The Jewel Box, by Susan T. Landry
The Jewel Box
In the before days, Gemma’s furtive pleasure was the view out her windows, across the sweep of late summer cornstalks that drew the lines of sight along and then past the creek, forging up the lazy incline of the dusk-blue mountains.
She had no desire to leave the confines of her interiors to explore the stark peaks and shadowed valleys, despite ― or because of ― their seductive whispers of beauty and transformation. Better to stay away from the unknown crevices and frightening heights. The possibility of unexplored regions. The fear of no return. The damp terror of wildness.
In the beginning days, rumors of the plague had filtered through to Gemma but only in the way that knowledge from a great distance might reach the domain of the uncurious. A shooting star; a foreign tongue; a wasp's sting; the frisson of desire.
The roof peak: the thick heavy doors, front and back; the bolted casements: these were the custodians of Gemma’s world. The stillness, the precision, would not be defiled by guests, nor mail delivery, nor telephones, televisions, spurious merchants. Nor men. Never men. With their dirty hands, their mud-crusted boots, their fingerprints on the sanitized surfaces of her unsullied world.
The plague seeped like flood waters from cities to suburbs to towns to villages to hamlets to abandoned shacks and animal sheds, uncultivated plains and valleys. A few farmhouses remained, held fast by elderly couples and their mangy dogs, hollowed-out cattle, feral cats.
Each day, Gemma shined every facet of the jewel box she called home, as she had for decades: kept the curtains crisp, the cushions plump, the ceilings and crevices free of spider webs and insect trails. She did not collect knick-knacks, hung no photographs of deceased relatives, no clumsy reproductions of fine artworks. The surfaces throughout the rooms of her home were ― like her mind, her body, her inner life ― unadorned. And flawless.
However, as perhaps you and I may have predicted, there came an afternoon, deep into the plague years, that Gemma’s polished reality showed signs of tarnish. As weeks and weeks were followed by many more weeks of soothing sameness, portents of slight but perceptible change began to appear.
Take note of the gap in the molding between ceiling and wall. Tiny, at first; thin as a silken thread, incidental as a stray pencil stroke; but the next day it was thicker, the width of two pencil strokes; the wood ends pulling away from each other, as though the attraction that once held them close had decayed. Worse: across the room, the hanging wire that anchored the large oak-framed mirror, a decorative but functional object that Gemma tolerated, had shifted a quarter inch to the right. To her horror, this misalignment prompted a visual off-kilter echo, disdaining the perfect geometry of the mantel and the unused fireplace.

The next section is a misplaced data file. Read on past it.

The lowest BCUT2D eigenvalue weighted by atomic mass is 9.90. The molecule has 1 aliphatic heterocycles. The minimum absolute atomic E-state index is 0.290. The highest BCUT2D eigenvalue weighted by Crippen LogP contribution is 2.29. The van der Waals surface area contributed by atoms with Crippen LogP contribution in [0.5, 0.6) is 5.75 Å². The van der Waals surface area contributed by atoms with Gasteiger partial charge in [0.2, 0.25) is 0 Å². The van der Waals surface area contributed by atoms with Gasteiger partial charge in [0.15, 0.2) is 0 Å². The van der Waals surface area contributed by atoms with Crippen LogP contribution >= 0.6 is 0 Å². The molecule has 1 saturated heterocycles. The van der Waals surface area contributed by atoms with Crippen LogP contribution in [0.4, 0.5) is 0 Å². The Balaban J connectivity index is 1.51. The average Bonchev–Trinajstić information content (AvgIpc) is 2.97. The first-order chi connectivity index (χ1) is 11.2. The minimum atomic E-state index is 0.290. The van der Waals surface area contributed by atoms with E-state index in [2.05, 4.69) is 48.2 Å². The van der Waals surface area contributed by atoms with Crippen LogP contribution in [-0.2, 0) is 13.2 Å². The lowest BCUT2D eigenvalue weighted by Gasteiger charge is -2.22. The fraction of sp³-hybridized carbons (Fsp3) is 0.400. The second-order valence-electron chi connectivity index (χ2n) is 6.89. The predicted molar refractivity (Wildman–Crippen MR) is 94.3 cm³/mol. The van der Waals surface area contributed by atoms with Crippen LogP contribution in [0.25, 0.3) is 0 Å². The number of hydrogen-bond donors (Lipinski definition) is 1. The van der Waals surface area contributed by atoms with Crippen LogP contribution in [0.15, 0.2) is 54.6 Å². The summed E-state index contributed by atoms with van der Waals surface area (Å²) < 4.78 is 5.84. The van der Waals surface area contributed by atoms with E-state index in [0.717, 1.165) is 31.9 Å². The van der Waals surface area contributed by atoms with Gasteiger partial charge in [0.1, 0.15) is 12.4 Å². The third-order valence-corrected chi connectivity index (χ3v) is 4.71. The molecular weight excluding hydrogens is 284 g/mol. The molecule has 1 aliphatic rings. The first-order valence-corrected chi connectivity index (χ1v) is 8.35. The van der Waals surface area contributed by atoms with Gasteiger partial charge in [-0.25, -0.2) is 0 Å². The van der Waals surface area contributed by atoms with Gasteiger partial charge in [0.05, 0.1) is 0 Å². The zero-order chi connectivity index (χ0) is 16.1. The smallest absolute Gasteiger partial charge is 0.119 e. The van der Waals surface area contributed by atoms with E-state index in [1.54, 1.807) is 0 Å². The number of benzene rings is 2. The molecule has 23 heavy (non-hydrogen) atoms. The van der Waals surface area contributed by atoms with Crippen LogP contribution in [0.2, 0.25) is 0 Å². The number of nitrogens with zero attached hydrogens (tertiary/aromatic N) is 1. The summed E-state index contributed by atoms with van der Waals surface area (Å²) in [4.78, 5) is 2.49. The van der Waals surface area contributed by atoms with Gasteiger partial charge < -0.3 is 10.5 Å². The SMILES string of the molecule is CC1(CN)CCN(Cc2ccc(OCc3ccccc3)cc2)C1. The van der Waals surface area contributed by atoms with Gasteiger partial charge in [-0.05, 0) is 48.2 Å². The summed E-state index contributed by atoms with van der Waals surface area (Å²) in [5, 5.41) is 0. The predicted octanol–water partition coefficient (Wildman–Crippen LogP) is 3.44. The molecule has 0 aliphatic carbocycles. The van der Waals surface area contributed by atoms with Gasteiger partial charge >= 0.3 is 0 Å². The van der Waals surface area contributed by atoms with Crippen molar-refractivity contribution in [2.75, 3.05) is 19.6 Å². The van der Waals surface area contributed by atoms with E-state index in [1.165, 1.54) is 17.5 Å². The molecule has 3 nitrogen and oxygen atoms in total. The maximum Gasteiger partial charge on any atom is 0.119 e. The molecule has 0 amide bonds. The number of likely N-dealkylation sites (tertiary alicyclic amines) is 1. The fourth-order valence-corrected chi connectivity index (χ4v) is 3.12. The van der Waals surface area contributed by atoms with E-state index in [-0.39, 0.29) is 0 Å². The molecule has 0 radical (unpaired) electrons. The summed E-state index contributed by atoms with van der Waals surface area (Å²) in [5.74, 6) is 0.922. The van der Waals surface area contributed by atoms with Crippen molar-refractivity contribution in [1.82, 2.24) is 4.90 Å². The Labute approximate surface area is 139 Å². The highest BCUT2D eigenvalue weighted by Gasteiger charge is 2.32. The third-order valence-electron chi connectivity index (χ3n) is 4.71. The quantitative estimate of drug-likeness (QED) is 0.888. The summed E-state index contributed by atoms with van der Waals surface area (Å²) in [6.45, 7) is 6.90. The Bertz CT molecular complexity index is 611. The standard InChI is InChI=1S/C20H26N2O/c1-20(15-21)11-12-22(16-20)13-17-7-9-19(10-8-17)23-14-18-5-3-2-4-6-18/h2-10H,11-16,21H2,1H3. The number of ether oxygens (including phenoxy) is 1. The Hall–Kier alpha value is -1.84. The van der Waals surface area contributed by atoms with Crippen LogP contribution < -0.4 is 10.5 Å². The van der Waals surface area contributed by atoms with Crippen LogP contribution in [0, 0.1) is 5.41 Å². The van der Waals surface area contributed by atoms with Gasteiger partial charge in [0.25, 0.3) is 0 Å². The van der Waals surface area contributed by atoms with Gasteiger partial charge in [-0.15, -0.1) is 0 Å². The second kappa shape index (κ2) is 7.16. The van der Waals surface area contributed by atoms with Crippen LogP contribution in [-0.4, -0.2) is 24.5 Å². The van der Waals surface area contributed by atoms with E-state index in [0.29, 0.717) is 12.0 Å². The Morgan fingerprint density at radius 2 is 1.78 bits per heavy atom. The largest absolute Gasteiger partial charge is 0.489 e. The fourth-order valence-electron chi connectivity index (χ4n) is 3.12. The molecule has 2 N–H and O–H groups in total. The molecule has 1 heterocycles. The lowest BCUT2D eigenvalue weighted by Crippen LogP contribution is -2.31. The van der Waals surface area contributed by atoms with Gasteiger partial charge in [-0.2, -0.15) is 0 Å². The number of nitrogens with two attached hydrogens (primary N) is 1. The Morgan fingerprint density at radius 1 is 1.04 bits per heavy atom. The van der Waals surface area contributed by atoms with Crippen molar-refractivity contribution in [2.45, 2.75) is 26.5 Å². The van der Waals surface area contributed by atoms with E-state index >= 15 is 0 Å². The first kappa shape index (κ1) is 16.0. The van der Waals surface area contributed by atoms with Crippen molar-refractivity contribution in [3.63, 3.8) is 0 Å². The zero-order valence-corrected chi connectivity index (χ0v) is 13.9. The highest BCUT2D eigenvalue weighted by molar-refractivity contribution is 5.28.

Gemma, on this occasion that had become unexpectedly distressing, was wearing, as was her habit, one of several outfits she owned that highlighted the spectacular hand-painted wallpaper. The richly saturated garnet hue of her dress picked out and magnified the flashes of a ruby-coloured tail feather in the plumage of the pheasants repeated throughout the vibrant motif.
But now it's slipping away and it's more than she can bear: the purity, the hard-won perfection and even worse, the day-to-day struggle to stave off any hint of fallibility in her singular aesthetic victory. The tilted mirror; the flaws in the ceiling molding; the dimmed-down glow of her brilliant achievement. Her lovely outfit brings no joy to Gemma.
The plague has come to her; and even in this faultless shelter, she must open the door to pain, sorrow, lust, derangement, and death. Life and its beauty lie not in containment or control, but in opening up and letting go.
Susan T. Landry
Susan T. Landry is a semi-retired medical manuscript and creative writing editor. She writes for pleasure, and has published poetry, fiction, and memoir. She lives in Maine, USA, reads voraciously, and travels whenever possible.
Brigid Kennedy is a contemporary American artist, born and raised in Western New York. Kennedy creates work across multiple disciplines including painting, sculpture and drawing. Her recent paintings examine today’s social and cultural challenges, memory and the visual complexity of daily life. Kennedy received her Bachelors of Arts degree in Philosophy from the University of Toronto, her Bachelors of Fine Arts degree from the State University of New York at Buffalo, and her Master of Fine Arts degree in Sculpture from Yale University School of Art.
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